INTERVIEWS, REVIEWS & RELATED ARTICLES
Digital Spy JUNE 25, 2014 - by Mayer Nissim
ENO/HYDE: SOMEDAY WORLD & HIGH LIFE - FUCK DANCE, LET'S ART!
"Eno is the most unrighteous man in the world and I have a mistrust of anything he gets involved in," muttered Luke Haines to us a little while back. We're a little softer on the crown prince of ambient ourselves. But while Music For Films still gets regular plays at DS HQ, we too have to admit to a fair bit of suspicion about all things Brian Eno. So much of the glory of rock 'n' roll, and dance for that matter, is in its dizzying heart-over-head stupidity and reliance on emotion above intellect. To get all smarty-pants about music can rob it of the thing that makes it great.
As a third (and then half... and then a third) of Underworld, Karl Hyde knows a thing or two about the heart and feet always having one over on the brain. Hyde's stream of consciousness lyrics were always sharp, but never distracted from the dancefloor. His first solo excursion Edgeland may have calmed things down, but was certainly no less touchy-feely for that. So, after their 2009 Pure Scenius hangout, what of a proper double-helping of a chalk 'n' cheese cocktail?
Someday World kicks off with such giddy energy that it's almost mocking such concerns. 'The Satellites' announces itself with piercing horns, clipped drums and Interpol-y vocals for one of the most immediate singles of the year. It's an utter joy. But the rest of the nine-track album never quite lives up to this promise, too much of it floating by without making a dent.
Daddy's Car and Witness are two that almost keep up the momentum, mixing up Talking Heads twiddling with Hyde's more Underworldy ways. Who Rings The Bell sounds like an Edgeland outtake (A Good Thing). Mother Of A Dog is a nicely unsettling bit of Bowie-meets-Morricone moodiness with Karl emptying his mind directly into our ears like the old days ("I was raised by the son of a mother of a dog / I was raised by the mother of a dog").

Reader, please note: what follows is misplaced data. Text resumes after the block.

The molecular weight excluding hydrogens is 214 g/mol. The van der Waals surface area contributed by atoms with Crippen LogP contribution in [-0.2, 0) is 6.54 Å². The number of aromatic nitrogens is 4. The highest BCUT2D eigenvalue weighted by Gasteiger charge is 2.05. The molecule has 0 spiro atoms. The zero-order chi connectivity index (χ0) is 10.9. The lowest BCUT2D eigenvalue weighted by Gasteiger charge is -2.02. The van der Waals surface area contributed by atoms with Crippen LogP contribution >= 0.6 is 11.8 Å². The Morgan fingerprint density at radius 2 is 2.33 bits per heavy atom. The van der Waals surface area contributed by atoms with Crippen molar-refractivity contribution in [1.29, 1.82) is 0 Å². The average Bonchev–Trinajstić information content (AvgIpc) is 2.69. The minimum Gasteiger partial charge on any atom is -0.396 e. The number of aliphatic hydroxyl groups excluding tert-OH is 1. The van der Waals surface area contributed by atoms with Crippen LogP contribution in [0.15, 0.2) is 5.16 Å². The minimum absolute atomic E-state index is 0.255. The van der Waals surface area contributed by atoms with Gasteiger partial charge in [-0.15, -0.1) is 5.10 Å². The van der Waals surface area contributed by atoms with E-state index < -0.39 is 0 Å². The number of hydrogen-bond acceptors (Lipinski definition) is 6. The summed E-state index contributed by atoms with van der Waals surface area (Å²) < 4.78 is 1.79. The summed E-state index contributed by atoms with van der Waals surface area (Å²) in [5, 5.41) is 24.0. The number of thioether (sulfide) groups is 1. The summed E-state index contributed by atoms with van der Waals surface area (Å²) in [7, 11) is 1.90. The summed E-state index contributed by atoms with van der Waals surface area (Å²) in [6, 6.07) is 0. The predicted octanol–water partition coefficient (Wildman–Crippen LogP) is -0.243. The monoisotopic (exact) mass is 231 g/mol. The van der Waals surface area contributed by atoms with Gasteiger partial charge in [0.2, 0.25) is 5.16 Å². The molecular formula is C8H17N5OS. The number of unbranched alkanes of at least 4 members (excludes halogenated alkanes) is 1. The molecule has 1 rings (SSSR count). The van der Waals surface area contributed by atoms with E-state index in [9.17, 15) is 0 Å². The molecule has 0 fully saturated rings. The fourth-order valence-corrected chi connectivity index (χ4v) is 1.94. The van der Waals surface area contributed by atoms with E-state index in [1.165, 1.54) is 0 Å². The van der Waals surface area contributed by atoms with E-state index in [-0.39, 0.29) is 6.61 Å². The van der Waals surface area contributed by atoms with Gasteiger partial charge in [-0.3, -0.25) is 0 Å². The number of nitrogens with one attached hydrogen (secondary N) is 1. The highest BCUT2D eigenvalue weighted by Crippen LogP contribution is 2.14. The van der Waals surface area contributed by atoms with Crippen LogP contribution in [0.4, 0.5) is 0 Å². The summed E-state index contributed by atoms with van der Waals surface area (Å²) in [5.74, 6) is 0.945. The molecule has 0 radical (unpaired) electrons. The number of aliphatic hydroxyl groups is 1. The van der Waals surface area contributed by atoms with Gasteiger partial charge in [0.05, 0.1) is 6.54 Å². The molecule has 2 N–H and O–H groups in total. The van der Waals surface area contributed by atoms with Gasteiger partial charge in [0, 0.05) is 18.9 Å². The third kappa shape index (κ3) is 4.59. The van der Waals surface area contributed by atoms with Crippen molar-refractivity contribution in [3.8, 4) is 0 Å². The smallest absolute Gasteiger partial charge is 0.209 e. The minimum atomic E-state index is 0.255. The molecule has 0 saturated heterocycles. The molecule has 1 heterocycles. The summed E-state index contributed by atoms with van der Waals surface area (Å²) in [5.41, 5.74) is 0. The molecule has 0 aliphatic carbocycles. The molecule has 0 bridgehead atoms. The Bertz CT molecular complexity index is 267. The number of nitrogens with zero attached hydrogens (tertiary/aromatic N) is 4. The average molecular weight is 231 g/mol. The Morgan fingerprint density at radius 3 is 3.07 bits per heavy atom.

Then without much warning, Eno and Hyde knocked out another record. High Life is much quirkier affair, though. Just six (mainly lengthy) songs that are much jammier than those on its immediate predecessor. Given the worries about Eno swamping Karl in silly index cards, it's a surprise that it's probably more fun than their first go.
The six tracks here take their precious time to worm their way into your brain, and while not all succeed, when it works, it really works.
Though it may not seem like there's much actually happening on songs like Return and Lilac, their repeated, super-simple riffs somehow entrance, getting their hooks inside you. DBF is an enjoyable jazzy racket. Time To Waste It a confused bit of strung out off-the-beat compureggae we still can't make our minds up about.
And just as the first song on Someday World makes the whole collaboration worthwhile all by itself, so does the closer on High Life. Cells & Bells comes across as a soundtrack to a lost sci-fi film about heartbroken robots amid the landscape of a decaying, dying earth.
Yeah, we're still hankering for a new Underworld record, but just like last year, we certainly won't begrudge Karl playing about and making new friends in the meantime.